In Europe, they must meet the European standard EN 149: 2001 which has three classes of disposable particulate respirators (FFP1, FFP2 and FFP3).
- FFP1 refers to the least filtering of the three masks with an aerosol filtration of at least 80% and leakage to the inside of maximum 22%. This mask is mainly used as a dust mask (home renovations and various types of work).
- FFP2 masks have a minimum of 94% filtration percentage and maximum 8% leakage to the inside. They are mainly used in construction, agriculture, and by healthcare professionals against influenza viruses.
- >> FFP3 masks are the most filtering mask of the FFPs. With a minimum filtration percentage of 99% and maximum 2% leakage to the inside, they protect against very fine particles such as asbestos.
In the United States, respirators must meet NIOSH (National Institute for Occupational Safety and Health) standards. Within this standard, there are several classes of respirators depending on the degree of oil resistance:
- Class N: no oil resistance. A distinction is made between N95, N99 and N100. The number after the letter indicates the percentage of filtration of suspended particles.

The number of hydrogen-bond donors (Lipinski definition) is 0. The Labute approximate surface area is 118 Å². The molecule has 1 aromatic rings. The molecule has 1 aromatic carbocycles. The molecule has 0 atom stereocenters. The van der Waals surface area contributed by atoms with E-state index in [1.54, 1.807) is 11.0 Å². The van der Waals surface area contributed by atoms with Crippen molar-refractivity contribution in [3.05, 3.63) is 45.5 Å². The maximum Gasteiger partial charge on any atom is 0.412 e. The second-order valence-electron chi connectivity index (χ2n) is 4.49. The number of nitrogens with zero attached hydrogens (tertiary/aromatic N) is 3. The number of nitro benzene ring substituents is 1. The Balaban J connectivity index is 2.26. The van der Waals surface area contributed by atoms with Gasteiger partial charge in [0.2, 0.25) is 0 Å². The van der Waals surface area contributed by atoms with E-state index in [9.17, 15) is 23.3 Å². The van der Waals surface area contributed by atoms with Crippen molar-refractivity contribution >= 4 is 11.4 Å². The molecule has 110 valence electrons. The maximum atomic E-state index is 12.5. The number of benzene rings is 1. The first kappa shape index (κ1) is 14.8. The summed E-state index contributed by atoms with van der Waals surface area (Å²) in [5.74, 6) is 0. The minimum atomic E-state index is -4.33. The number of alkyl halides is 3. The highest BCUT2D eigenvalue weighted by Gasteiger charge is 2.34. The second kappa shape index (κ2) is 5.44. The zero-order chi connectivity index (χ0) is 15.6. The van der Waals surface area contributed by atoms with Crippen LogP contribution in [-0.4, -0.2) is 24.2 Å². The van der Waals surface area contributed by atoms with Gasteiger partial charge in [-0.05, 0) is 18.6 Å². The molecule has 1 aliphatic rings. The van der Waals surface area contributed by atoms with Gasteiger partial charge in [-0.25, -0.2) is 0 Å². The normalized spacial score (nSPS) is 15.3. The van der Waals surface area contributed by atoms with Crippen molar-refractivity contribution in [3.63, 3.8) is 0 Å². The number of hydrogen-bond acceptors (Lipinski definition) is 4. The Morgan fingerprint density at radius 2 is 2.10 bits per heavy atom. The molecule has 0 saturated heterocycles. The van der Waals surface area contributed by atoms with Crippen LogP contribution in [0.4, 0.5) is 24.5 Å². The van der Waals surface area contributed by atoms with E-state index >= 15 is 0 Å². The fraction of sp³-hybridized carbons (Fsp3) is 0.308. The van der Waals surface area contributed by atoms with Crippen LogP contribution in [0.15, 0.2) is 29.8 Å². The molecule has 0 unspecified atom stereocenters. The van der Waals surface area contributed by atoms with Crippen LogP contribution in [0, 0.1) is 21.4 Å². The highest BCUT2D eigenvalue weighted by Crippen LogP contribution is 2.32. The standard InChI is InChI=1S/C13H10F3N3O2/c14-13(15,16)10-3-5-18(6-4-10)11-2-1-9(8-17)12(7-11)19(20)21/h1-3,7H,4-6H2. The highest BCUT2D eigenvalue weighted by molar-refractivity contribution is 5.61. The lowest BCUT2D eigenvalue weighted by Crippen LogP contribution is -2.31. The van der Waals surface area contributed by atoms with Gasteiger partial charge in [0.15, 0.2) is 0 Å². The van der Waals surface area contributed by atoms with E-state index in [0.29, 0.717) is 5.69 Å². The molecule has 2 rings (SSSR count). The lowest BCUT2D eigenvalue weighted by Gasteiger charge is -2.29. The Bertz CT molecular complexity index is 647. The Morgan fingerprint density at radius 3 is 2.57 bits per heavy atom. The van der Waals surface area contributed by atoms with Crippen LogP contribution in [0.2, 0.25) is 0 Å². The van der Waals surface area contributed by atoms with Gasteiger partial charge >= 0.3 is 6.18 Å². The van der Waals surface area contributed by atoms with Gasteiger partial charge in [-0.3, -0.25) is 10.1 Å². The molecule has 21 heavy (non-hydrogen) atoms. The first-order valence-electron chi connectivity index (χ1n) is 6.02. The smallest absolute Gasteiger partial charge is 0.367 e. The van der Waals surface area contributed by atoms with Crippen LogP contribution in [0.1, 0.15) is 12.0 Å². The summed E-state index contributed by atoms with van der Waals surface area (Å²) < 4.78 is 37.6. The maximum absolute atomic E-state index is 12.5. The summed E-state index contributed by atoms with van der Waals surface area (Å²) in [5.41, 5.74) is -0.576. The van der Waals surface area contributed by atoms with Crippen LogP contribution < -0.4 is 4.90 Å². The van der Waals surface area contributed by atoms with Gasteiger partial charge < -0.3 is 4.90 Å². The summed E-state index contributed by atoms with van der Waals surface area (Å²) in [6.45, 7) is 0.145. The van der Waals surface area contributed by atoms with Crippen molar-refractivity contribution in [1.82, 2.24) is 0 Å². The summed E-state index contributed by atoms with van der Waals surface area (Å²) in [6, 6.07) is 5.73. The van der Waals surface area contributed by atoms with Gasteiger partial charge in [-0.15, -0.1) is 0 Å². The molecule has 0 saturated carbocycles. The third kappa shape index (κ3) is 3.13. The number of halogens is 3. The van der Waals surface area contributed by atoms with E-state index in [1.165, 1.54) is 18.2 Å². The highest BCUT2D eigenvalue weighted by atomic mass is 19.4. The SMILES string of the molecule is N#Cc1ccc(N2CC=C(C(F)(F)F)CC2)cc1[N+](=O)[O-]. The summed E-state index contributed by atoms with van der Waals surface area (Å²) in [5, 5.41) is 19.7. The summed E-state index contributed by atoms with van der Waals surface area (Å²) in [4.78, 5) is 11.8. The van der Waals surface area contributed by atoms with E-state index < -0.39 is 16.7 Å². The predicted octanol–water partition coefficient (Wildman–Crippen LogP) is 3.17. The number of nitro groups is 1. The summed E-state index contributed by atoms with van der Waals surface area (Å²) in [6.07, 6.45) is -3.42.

- Class R: mask resistant to oil for up to eight hours. Here again, a distinction is made between R95, R99 and R100.
- Class P: a completely oil-resistant mask. There are also P95, P99 and P100.
How to Wear a Face Mask? The Importance of Fit Testing
Filters are essential to ensure a respirator offers the right protection and filtration efficiency. But that is not all. A face mask must also be worn correctly to guarantee full protection and minimum leakage. When badly worn, even the best respirator becomes meaningless.
Fit testers are here to make sure that respirators fit well on a person. American company TSI manufactures quality instruments among which is the PortaCount Respirator Fit Tester 8040. Last year, we spoke with Oliver F. Bischof, Director of Sales – EMEA at TSI:
“Respirators and filtering face pieces differ by type, by brands, by model and by size. And not every model fits a person. So even the best respirator may not offer adequate protection depending on how tightly it fits your face and how well it seals. There could, for example, be leakage around the edges of the masks or around the nose. So a high filtration efficiency can be meaningless if the mask is leaking.”
Their fit tester shows the person being fit tested all the instructions on a screen.
‘It walks the person through the entire process of putting the respirator on, doing the exercise, and the test. The machine even allows you to do the testing yourself, although we recommend that any fit test is done by a competent person. We have a fast fit protocol that does the testing in 2.5 minutes.”
Many countries follow standards that demand that everybody who wears a respirator for work has to be fit tested. In the United States and in the United Kingdom, every operator who needs to wear a respirator for work has to be fit tested. In France and in the Netherlands, only the people working in the asbestos removal and cleanup industries have to be fit tested.